NEW YORK - Teenagers are more likely to have hearing loss if their mothers smoked during pregnancy, according to a new study that included audio tests of close to 1,000 youth.
Researchers said that although the link was "relatively modest," even limited hearing loss can have implications for kids' learning and social skills - so it's important to reach out to those who might need help, and to prevent as much exposure as possible.
The findings "should be part of all our efforts to get people not to smoke, and especially not to smoke when they're pregnant," said Dr. Michael Weitzman, a child health researcher from the New York University School of Medicine, who led the study.
Past research has tied smoking during pregnancy to a range of childhood problems, including asthma and learning disabilities.
In another study, Weitzman and his colleagues found exposure to secondhand smoke during adolescence was linked to hearing loss, based on blood tests for nicotine-related products (see Reuters Health story of July 18, 2011 here: reut.rs/ns1p0b).
This time, they analysed data on a group of 12- to 15-year-olds who underwent hearing tests in 2005-2006 as part of a national health survey, and whose parents were asked about smoking in pregnancy. The hearing exams were done in both ears to see if kids had any trouble picking up on sounds at different pitches.
Just over 16 per cent of youth had moms who smoked while pregnant, the study team reported in JAMA Otolaryngology - Head & Neck Surgery.
Those kids were especially at risk for hearing loss at the lower frequencies of human speech: one in six had hearing problems in one ear, compared to one in 14 whose moms didn't smoke.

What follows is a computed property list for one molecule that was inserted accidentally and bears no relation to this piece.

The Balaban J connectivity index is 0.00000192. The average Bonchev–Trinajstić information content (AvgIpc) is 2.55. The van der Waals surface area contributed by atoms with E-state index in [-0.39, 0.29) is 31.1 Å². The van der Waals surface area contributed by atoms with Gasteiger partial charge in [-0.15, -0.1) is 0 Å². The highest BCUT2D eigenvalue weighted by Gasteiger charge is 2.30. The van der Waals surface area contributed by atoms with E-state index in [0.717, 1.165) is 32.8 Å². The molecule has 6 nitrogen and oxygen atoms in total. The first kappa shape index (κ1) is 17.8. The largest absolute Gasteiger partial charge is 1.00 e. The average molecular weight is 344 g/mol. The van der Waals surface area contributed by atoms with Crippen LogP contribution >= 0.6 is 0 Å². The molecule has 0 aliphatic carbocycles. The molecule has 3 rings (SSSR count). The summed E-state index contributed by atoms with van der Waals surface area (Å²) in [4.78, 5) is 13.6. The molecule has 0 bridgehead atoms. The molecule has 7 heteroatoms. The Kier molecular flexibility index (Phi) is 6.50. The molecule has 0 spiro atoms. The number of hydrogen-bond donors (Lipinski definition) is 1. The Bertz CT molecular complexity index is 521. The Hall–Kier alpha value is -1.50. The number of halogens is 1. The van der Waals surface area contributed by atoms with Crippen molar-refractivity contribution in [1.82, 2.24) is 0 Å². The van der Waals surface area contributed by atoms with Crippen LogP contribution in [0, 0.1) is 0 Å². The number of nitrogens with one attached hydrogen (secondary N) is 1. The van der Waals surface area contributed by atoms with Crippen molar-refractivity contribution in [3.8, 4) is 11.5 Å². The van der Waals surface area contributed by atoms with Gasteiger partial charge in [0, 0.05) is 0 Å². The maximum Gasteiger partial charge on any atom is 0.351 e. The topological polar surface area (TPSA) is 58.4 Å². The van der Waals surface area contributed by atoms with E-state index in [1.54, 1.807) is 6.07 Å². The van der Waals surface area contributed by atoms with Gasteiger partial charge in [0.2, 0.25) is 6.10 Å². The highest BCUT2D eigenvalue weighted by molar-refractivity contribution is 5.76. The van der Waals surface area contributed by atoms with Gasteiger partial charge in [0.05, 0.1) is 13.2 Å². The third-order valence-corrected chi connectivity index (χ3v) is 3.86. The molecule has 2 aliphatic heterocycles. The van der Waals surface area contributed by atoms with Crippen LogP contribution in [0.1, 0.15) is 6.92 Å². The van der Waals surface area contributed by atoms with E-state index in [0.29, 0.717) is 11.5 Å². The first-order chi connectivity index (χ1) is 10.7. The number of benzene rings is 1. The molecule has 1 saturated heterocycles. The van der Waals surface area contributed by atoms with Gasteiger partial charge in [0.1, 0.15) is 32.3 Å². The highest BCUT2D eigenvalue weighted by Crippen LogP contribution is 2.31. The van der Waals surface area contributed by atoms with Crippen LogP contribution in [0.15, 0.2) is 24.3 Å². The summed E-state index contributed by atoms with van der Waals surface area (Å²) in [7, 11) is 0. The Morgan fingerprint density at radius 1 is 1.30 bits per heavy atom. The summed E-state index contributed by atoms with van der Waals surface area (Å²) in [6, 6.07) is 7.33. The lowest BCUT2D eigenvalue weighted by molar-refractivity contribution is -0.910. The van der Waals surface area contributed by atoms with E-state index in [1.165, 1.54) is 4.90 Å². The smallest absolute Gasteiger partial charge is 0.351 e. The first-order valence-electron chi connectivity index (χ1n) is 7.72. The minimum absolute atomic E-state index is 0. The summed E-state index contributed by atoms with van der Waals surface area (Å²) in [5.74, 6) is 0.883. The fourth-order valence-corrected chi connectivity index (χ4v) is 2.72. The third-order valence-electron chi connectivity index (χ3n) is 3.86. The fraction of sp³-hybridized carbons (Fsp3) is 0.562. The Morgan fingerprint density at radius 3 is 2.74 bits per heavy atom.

Weitzman said many teens with mild hearing loss don't realise they have a problem, but that it can lead to irritability and trouble in school.
What's more, he told Reuters Health, it's possible the mild hearing loss measured in some adolescents will only get worse in adulthood.
Hearing researcher Abbey Berg from Pace University in New York said the findings "make sense" given what is known about risks to the baby when a woman smokes during pregnancy, including reduced oxygen flow.
"There are also toxins in the cigarettes as well that we don't even know necessarily what those are and what the effects of those are," said Dr. Josef Shargorodsky, from Massachusetts Eye and Ear Infirmary and Brigham and Women's Hospital in Boston.
"There are so many other risks of smoking in pregnancy," Shargorodsky, who wasn't involved in the research, told Reuters Health. "Preventing exposures is the most important thing."
Berg, who also didn't participate in the new study, said children who have been exposed can be counseled growing up about how to prevent further damage to their hearing.
"These kids could be monitored and hearing conservation and hearing education could be started at a very young age," she told Reuters Health.
Weitzman agreed that it's important to spot young people with hearing trouble early.
"Parents might really want to consider having their 12- to 15-year-olds have hearing tests if they smoked during pregnancy," he said.